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A gyre (sense 1.1) or whirlpool, one of the Naruto whirlpools regularly seen in the Naruto Strait, Japan.
A map showing the five major oceanwide gyres (sense 3); from left to right, they are the Indian Ocean, North Pacific and South Pacific, and North Atlantic and South Atlantic gyres.

Etymology 1[edit]

Borrowed from Latin gȳrus (circle; circular motion), from Ancient Greek γῦρος (gûros, circle; ring), from Proto-Indo-European *gew- (to bend; to curve). The English word is a doublet of gyro and gyrus.[1]


gyre (plural gyres)

  1. (chiefly literary, poetic)
    1. A swirling vortex.
    2. A circular or spiral motion; also, a circle described by a moving body; a revolution, a turn.
      Synonyms: circuit, whirl
  2. (anatomy, zootomy, archaic) Synonym of gyrus (a fold or ridge on the cerebral cortex of the brain)
  3. (oceanography) An ocean current caused by wind which moves in a circular manner, especially one that is large-scale and observed in a major ocean.
Derived terms[edit]
Related terms[edit]

Etymology 2[edit]

From Late Middle English giren (to turn (something) away; to cause (something) to revolve or rotate; to travel in a circle),[2] from Old French girer (to turn), and directly from its etymon Latin gȳrāre, the present active infinitive of gȳrō (to turn in a circle, rotate; to circle or revolve around), from gȳrus (circle; circular motion) (see etymology 1)[3] + (suffix forming regular first-conjugation verbs).


gyre (third-person singular simple present gyres, present participle gyring, simple past and past participle gyred) (literary, poetic)

  1. (intransitive) To spin around; to gyrate, to whirl.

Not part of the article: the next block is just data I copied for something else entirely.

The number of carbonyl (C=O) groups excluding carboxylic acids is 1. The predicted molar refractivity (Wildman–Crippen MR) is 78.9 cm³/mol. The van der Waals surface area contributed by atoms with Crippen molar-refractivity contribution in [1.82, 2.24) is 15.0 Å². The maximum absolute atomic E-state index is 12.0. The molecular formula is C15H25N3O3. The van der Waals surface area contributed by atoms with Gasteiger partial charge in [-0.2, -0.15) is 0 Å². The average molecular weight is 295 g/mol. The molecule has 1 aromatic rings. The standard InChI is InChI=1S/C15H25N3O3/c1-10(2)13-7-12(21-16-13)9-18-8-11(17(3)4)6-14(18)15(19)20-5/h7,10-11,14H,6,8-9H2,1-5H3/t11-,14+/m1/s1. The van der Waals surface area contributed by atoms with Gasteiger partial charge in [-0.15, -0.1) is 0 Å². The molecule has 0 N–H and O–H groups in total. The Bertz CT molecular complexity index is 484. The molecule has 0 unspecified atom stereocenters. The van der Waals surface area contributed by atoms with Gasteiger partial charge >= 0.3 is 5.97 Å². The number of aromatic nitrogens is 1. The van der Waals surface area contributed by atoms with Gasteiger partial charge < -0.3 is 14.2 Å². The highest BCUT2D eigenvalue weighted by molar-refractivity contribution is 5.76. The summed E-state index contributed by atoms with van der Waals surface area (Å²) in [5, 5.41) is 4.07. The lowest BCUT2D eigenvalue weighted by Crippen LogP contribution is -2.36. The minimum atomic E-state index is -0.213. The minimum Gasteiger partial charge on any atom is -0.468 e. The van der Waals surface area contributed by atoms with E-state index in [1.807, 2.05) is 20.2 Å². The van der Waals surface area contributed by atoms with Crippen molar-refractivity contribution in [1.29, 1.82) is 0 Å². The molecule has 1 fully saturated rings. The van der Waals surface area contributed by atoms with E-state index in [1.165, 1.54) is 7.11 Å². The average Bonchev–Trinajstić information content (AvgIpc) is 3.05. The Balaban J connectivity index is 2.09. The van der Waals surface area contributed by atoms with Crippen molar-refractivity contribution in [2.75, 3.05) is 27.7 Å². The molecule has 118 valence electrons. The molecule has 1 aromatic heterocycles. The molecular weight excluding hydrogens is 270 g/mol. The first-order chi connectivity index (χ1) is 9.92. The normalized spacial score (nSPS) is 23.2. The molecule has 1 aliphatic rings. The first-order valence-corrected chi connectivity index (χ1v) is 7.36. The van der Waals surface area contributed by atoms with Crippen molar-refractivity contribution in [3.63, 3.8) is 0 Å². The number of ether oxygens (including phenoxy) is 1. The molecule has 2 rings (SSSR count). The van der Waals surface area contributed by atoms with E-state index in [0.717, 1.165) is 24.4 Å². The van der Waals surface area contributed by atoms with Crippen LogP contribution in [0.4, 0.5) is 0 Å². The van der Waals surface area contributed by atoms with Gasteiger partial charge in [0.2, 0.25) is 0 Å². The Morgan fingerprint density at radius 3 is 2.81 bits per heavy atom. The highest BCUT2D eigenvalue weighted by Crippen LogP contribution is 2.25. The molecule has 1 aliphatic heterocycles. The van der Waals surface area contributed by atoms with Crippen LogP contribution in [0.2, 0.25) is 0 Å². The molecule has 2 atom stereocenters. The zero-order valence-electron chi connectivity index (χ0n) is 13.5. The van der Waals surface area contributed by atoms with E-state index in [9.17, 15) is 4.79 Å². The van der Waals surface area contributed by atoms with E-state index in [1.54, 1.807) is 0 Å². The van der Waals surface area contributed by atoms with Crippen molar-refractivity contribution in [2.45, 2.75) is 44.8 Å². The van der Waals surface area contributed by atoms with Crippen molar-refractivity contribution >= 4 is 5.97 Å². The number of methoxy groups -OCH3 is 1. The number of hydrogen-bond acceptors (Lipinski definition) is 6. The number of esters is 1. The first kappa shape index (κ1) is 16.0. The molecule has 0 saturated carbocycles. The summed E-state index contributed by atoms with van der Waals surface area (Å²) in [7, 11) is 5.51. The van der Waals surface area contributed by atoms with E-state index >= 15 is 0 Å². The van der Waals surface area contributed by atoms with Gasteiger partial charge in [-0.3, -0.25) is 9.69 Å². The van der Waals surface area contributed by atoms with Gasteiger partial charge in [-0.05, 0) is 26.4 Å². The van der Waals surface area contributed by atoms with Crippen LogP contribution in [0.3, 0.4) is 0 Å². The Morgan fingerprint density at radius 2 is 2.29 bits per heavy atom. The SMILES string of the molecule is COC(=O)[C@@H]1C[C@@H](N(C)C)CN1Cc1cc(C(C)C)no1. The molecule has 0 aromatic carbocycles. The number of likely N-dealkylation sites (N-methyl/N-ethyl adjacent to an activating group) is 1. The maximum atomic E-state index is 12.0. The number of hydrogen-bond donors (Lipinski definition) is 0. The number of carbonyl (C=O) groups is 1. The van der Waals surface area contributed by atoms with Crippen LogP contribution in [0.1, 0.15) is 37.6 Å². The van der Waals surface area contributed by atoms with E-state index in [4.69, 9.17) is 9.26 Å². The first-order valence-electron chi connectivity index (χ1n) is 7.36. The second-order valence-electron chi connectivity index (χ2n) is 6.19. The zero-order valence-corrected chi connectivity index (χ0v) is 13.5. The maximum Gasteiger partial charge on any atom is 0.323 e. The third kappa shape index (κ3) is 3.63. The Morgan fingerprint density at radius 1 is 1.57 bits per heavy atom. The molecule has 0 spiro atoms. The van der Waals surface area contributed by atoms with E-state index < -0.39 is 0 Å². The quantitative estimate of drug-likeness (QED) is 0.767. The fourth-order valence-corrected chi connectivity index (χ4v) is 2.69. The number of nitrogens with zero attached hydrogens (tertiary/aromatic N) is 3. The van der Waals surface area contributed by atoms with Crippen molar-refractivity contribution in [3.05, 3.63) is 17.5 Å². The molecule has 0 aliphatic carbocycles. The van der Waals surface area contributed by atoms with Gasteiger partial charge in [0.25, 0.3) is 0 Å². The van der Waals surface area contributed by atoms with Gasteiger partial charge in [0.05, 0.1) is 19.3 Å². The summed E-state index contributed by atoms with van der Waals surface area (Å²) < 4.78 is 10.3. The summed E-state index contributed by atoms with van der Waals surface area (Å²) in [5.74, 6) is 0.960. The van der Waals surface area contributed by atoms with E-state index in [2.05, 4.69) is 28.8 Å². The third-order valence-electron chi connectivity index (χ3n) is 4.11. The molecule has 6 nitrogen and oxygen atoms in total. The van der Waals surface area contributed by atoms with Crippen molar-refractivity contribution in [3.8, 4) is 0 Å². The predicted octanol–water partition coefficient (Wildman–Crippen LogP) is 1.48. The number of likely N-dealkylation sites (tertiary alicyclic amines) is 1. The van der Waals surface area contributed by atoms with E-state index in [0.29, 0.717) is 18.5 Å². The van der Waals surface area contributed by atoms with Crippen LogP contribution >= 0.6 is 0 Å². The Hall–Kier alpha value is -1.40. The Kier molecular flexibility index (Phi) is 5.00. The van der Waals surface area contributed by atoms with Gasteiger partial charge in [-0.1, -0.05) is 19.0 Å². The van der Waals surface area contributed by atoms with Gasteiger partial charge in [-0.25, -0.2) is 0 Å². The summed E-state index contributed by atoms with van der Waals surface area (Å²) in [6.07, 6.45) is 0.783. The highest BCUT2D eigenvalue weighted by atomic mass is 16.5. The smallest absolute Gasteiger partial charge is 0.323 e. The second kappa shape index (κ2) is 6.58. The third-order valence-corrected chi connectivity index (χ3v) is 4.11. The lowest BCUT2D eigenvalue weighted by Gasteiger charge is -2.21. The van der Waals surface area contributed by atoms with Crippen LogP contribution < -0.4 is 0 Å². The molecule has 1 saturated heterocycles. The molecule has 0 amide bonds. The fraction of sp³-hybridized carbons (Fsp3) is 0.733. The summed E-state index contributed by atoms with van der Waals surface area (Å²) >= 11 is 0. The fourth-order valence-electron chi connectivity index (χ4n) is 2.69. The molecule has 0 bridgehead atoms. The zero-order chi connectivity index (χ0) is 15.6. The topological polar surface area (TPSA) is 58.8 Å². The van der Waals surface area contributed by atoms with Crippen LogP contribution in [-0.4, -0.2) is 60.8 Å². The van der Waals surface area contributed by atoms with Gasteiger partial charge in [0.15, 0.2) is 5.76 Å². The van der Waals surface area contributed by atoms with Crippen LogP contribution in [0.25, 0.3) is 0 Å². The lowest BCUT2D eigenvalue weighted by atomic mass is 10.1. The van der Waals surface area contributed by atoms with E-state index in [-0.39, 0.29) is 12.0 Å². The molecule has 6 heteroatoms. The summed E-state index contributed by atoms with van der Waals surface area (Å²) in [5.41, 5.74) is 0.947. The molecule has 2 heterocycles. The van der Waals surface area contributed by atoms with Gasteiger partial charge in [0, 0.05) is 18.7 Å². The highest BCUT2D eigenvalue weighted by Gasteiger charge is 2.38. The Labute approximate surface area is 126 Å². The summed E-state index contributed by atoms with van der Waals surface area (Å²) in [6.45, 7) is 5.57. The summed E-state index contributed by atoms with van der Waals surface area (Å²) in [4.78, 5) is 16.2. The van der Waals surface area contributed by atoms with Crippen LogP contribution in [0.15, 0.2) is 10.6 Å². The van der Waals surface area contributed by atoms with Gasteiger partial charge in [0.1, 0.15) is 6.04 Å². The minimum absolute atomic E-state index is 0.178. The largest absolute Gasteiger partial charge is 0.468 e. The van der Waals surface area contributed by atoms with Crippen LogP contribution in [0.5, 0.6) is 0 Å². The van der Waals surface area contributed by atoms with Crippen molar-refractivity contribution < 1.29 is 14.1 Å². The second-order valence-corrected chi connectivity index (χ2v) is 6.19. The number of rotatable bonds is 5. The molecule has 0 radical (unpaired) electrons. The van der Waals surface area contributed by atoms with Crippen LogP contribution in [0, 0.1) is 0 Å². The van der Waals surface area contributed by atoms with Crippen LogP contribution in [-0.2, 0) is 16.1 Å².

Synonyms: revolve, rotate
    • 1605, Michael Drayton, “[Songs from the ‘Shepherd’s Garland’.] From Eclogue ij.”, in Cyril Brett, editor, Minor Poems of Michael Drayton, Oxford, Oxfordshire: Clarendon Press, published 1907, →OCLC, pages 240–241, lines 4–8:
      The host of heauenly beautyes moue, / Depainted in their proper stories, / As well the fixd as wandring glories, / Which from their proper orbes not goe, / Whether they gyre swift or slowe: []
    • 1871 December 27 (indicated as 1872), Lewis Carroll [pseudonym; Charles Lutwidge Dodgson], “Looking-glass House”, in Through the Looking-Glass, and What Alice Found There, London: Macmillan and Co., →OCLC, page 21:
      Jabberwocky. / 'Twas brillig, and the slithy toves / Did gyre and gimble in the wa[b]e; / All mimsy were the borogoves, / And the mome raths outgrabe.
  2. (transitive, rare) To make (something) spin or whirl around; to spin, to whirl.
Derived terms[edit]


  1. ^ gyre, n.”, in OED Online Paid subscription required, Oxford, Oxfordshire: Oxford University Press, December 2020; “gyre, n.”, in Lexico,; Oxford University Press, 2019–2022.
  2. ^ ǧīren, v.”, in MED Online, Ann Arbor, Mich.: University of Michigan, 2007.
  3. ^ gyre, v.”, in OED Online Paid subscription required, Oxford, Oxfordshire: Oxford University Press, December 2020; “gyre, v.”, in Lexico,; Oxford University Press, 2019–2022.

Further reading[edit]

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  1. vocative singular of gȳrus